I always enjoy the atmosphere and mood Morganville books create, so Carpe Corpus gets a decent rating for that alone. I went into this series (a bit late than most) under the impression that there are a few different story arcs within it. With this novel, I fully expected that supposed culmination of events to really wow me… yeah, not so much. The story seemed to resolve itself so quickly that I was left feeling like I missed something. I mean, I know the books are super short, but still. What I did like about this novel in particular was the stellar character dynamics and relationship progressions. I maintain that these characters feel a lot more rounded and realistic compared to many other YA. I’m definitely still looking forward to continuing the series because reading each one feels like coming home, but overall Carpe Corpus didn’t make much of an impression.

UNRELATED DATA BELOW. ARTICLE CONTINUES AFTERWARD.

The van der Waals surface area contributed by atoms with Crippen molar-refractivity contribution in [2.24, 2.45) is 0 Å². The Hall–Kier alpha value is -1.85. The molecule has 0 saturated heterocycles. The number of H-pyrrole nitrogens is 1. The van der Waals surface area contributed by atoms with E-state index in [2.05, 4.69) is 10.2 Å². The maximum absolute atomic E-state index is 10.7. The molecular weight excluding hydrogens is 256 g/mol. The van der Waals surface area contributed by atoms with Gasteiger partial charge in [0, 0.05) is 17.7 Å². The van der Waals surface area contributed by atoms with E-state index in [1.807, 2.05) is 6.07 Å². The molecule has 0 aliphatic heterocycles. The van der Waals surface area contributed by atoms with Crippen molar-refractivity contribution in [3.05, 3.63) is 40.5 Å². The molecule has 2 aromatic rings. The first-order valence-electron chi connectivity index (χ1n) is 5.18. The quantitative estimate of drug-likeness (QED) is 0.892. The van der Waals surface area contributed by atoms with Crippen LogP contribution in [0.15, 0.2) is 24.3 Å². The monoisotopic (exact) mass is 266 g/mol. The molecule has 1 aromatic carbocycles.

The Son of Neptune by Rick Riordan

Son of Neptune (Heroes of Olympus #2) by Rick Riordan [3.5/5 stars]

Son of Neptune was a solid sequel to The Lost Hero and an improvement on all accounts. My biggest complaint of the first novel was the senseless repetition, so it was refreshing for book 2 to have a consice plot where everything had a purpose in building towards the overall arc of the novel. There were still lots of “tangent” monsters to fight, but I thought the encounters were integrated much more seamlessly. And as an added bonus, the main POV was a familiar face that I’ve missed (Percy!!). Son of Neptune also introduced some brand new characters who have the potential to land among my favorites for this author. I’m finding myself eager to pick up Mark of Athena sooner than later, which is an excellent sign.

by Niki Hawkes

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Book Review: Haunted by Kelley Armstrong

Haunted by Kelley Armstrong

Title: Haunted

Author: Kelley Armstrong

Series: Women of the Otherworld

Genre: Urban Fantasy

Rating: 2.5/5 stars